LIHUE — A bill that would restore zoning within specific areas of Kalaheo and Koloa has been deferred.
On Wednesday, the Planning Department requested a 30-day window in which community members can share their mana‘o with respect to the proposed legislation.
We want to keep pono with the community groups, said Planning Department Deputy Director Jodi Higuchi Sayegusa during this week’s county council meeting.
The 2015 South Shore Community Plan established special, form-based code, with design parameters and regulations that focused on maintaining the charm of the historic towns of Koloa and Kalaheo.
A new form of zoning was applied specifically for three “Special Planning Areas” within the South Shore Community Plan — the first of its kind in the state. The trouble is that the new zoning ended up downgrading the commercial rights of roughly 30 properties in Kalaheo and 20 in Koloa.
Bill No. 2757 restores the right of property owners to conduct certain commercial activities that they were previously entitled to for decades.
But the South Shore Community Plan aimed to eliminate the right to operate hotel or motel businesses within these areas and the bill would essentially allow property owners that ability. That is unless an amendment that was proposed to exclude resort activities is included within the bill. This is another topic that the Planning Department reportedly aims to connect with community members about.
One thing is certain, the quicker the bill is approved, the sooner residents like Kumu Hula Leina‘ala Pavao-Jardin can move forward with their projects.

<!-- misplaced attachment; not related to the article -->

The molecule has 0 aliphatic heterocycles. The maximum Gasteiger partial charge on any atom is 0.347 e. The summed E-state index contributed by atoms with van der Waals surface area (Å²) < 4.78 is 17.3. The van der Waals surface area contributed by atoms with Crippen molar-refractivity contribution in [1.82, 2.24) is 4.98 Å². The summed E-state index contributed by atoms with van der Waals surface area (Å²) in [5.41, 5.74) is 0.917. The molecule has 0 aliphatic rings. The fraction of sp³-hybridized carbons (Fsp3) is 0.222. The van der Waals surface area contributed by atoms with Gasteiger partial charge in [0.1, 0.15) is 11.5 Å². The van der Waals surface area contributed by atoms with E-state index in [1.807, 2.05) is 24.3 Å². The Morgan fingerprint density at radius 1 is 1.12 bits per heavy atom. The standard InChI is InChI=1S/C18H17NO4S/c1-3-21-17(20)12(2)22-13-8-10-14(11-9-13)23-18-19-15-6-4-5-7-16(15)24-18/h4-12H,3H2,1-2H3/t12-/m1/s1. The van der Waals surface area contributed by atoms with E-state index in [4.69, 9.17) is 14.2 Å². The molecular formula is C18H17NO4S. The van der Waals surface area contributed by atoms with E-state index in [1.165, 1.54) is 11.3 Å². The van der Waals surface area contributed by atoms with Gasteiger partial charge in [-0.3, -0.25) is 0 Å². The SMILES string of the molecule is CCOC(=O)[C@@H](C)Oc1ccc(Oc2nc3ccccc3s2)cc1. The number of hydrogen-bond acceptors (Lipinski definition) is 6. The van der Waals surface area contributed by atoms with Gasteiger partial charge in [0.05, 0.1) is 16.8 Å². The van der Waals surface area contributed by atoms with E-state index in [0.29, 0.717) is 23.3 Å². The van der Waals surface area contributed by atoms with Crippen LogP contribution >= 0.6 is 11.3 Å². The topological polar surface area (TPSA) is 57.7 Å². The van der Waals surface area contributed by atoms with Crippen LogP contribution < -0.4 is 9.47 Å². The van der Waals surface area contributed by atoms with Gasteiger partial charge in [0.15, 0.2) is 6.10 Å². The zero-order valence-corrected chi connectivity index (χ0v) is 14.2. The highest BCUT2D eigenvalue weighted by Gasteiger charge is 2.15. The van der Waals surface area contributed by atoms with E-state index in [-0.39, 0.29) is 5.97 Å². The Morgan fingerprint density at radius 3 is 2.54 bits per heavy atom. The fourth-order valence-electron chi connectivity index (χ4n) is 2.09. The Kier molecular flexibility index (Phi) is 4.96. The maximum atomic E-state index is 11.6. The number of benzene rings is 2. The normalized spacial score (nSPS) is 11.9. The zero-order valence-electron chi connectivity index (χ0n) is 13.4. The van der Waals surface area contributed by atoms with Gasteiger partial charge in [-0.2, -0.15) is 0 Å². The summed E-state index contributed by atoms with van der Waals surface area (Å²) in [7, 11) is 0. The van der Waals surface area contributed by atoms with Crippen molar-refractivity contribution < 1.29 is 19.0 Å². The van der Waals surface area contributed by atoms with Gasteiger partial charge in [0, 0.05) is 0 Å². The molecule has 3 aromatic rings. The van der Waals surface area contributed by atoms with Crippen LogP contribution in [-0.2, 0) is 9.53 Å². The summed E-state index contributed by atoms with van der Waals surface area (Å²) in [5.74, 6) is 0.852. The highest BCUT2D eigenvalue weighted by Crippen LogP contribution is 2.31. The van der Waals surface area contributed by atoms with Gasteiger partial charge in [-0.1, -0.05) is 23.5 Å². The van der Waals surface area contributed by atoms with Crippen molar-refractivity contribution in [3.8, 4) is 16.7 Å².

She recently found out, much to her chagrin and quite unexpectedly, that in order to gain the proper permits to expand her hula school, she’d have to go through an arduous public hearing process.
Pavao-Jardin had no idea that her properties in Kalaheo were “downzoned” in 2015, even though she’s been paying commercial taxes the entire time, she said during public testimony at a recent Planning Committee meeting.
Before that, her properties’ commercial zoning would have allowed for such activities to take place with little fanfare.
The department is expected to reach out to the Koloa community, Sayegusa said.
It is unclear if they also intend to reach out to the Kalaheo community again before the 30-day deadline is up in October.
Council Vice Chair Ross Kagawa said that it would be best to get the zoning back to what it was before as soon as possible.
“We’re talking about an area right in town” where business activities are already taking place, he said.
The Planning Department was unable to confirm before deadline when and how community outreach would occur.
Coco Zickos, county reporter, can be reached at 245-0424 or email@example.com.